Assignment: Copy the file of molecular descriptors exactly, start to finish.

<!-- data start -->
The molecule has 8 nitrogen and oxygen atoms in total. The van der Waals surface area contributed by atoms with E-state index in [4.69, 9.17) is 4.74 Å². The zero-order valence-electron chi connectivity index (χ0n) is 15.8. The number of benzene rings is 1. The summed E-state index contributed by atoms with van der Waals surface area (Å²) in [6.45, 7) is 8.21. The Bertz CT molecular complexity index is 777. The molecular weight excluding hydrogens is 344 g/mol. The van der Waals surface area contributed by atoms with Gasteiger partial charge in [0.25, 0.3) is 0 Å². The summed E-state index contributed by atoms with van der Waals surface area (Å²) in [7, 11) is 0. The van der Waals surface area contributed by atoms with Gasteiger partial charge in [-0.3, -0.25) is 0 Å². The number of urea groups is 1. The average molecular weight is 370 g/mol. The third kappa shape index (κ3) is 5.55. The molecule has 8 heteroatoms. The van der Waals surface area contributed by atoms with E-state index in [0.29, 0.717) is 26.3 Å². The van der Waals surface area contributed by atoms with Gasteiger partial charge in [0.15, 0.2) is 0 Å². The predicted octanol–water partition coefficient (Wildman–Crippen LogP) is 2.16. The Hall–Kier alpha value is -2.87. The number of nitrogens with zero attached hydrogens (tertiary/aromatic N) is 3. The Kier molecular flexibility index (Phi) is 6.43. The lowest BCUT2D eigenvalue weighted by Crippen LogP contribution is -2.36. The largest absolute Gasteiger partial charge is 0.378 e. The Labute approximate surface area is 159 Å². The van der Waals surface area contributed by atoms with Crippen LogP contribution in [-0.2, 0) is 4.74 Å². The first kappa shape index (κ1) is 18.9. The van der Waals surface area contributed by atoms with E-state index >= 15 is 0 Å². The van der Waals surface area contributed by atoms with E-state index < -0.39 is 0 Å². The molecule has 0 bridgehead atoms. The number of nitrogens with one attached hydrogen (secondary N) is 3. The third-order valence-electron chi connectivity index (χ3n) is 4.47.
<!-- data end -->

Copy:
The molecule has 8 nitrogen and oxygen atoms in total. The van der Waals surface area contributed by atoms with E-state index in [4.69, 9.17) is 4.74 Å². The zero-order valence-electron chi connectivity index (χ0n) is 15.8. The number of benzene rings is 1. The summed E-state index contributed by atoms with van der Waals surface area (Å²) in [6.45, 7) is 8.21. The Bertz CT molecular complexity index is 777. The molecular weight excluding hydrogens is 344 g/mol. The van der Waals surface area contributed by atoms with Gasteiger partial charge in [0.25, 0.3) is 0 Å². The summed E-state index contributed by atoms with van der Waals surface area (Å²) in [7, 11) is 0. The van der Waals surface area contributed by atoms with Gasteiger partial charge in [-0.3, -0.25) is 0 Å². The number of urea groups is 1. The average molecular weight is 370 g/mol. The third kappa shape index (κ3) is 5.55. The molecule has 8 heteroatoms. The van der Waals surface area contributed by atoms with E-state index in [0.29, 0.717) is 26.3 Å². The van der Waals surface area contributed by atoms with Gasteiger partial charge in [0.15, 0.2) is 0 Å². The predicted octanol–water partition coefficient (Wildman–Crippen LogP) is 2.16. The Hall–Kier alpha value is -2.87. The number of nitrogens with zero attached hydrogens (tertiary/aromatic N) is 3. The Kier molecular flexibility index (Phi) is 6.43. The lowest BCUT2D eigenvalue weighted by Crippen LogP contribution is -2.36. The largest absolute Gasteiger partial charge is 0.378 e. The Labute approximate surface area is 159 Å². The van der Waals surface area contributed by atoms with Crippen LogP contribution in [-0.2, 0) is 4.74 Å². The first kappa shape index (κ1) is 18.9. The van der Waals surface area contributed by atoms with E-state index >= 15 is 0 Å². The van der Waals surface area contributed by atoms with E-state index < -0.39 is 0 Å². The molecule has 0 bridgehead atoms. The number of nitrogens with one attached hydrogen (secondary N) is 3. The third-order valence-electron chi connectivity index (χ3n) is 4.47.